My take on the ferocious prayers of the Psalms is that Christians shouldn’t skip over them, nor should we pray them exactly as they stand.  My reasoning is summed up in one word: Jesus.  The gospel of Jesus is the supreme fact of the universe, and so we must learn to interpret all things in light of the gospel.  And by all things I mean all things, including the world around us, the Bible, that big book called Psalms in the middle of the Bible, and all the imprecations therein.

So, you find yourself on the receiving end of terrible evil.  Or you’re grieved and angered upon seeing how others are oppressed.  You turn to the Psalms to find a voice for your anguish.  And there they are—a short outburst here, sustained smoldering there—cries to God to do violence to his enemies.  I gave examples of these prayers here, and I argued that it’s okay to pray these prayers, provided we pray them in light of the gospel, here.  So what does that look like?  How are you, as a Christian, to pray these prayers? Read the rest of this entry »

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The most likely explanation for why the Psalms have never made a person uncomfortable is that the person has never read all of them.  Woven throughout the beautiful prayers of praise and thanksgiving, of lament and confession, are appeals to God to do violence to his enemies.  I gave some examples of these prayers yesterday.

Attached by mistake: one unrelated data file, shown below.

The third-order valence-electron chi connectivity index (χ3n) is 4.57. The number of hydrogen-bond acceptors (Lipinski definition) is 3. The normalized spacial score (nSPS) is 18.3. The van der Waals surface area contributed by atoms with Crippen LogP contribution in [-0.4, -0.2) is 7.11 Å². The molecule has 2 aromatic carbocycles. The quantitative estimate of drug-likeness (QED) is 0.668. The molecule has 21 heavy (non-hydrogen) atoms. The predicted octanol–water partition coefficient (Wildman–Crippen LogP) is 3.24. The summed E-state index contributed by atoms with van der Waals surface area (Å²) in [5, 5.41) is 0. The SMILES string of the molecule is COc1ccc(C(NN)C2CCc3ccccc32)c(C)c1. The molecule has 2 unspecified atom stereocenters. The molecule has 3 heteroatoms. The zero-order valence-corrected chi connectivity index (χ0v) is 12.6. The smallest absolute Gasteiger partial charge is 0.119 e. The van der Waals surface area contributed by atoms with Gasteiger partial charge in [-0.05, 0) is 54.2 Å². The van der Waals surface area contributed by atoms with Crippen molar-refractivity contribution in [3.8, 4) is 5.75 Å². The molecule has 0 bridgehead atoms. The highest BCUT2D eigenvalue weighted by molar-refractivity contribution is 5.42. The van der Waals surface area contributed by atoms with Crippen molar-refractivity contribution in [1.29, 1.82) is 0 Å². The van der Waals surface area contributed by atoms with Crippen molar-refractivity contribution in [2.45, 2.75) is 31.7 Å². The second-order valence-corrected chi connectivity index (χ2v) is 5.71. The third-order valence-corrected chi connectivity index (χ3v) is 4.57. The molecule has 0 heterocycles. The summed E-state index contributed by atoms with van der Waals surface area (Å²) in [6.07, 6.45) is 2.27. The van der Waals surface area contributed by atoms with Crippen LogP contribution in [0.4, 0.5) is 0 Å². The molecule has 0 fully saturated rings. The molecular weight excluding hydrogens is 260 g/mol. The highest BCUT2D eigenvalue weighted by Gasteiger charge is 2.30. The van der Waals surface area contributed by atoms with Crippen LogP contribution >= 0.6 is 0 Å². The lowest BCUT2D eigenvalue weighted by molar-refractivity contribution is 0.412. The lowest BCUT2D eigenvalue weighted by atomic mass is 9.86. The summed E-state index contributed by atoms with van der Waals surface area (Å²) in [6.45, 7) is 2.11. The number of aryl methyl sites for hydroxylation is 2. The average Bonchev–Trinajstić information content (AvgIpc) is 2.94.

The Psalms include ferocious prayers, more commonly called prayers of imprecation.  Should Christians pray these prayers?  If so, how are we to pray them?  Those are the questions I want to answer. Read the rest of this entry »

How do you pray for the young man who date-raped your daughter?  How do you pray for the terrorist?  How do you pray for the kids at school who are pressuring your son to try drugs?  How do you pray for the uncle who is abusing you?  How do you pray for those unreached people who tortured and killed your missionary husband?  How do you pray for government officials who authorize the persecution of Christians?  When you suffer evil, how do you pray? Read the rest of this entry »

[One of our church members, John Bates, wrote a meditation on Psalm 22 following the sermon last Sunday. I asked John if I could post it, and he gave me permission. May God use it to inspire your worship of Christ. – Pastor David ]

Seldom do we look at the psalms to lead our meditations through the passion of the Christ. The words that dripped from Christ’s lips, “My God, my God, why have you forsaken me?” were not just a mere utterance of the sacrifice receiving the weight of the sin of His people. These were the words of King David in his prophetic psalm written 1000 years earlier.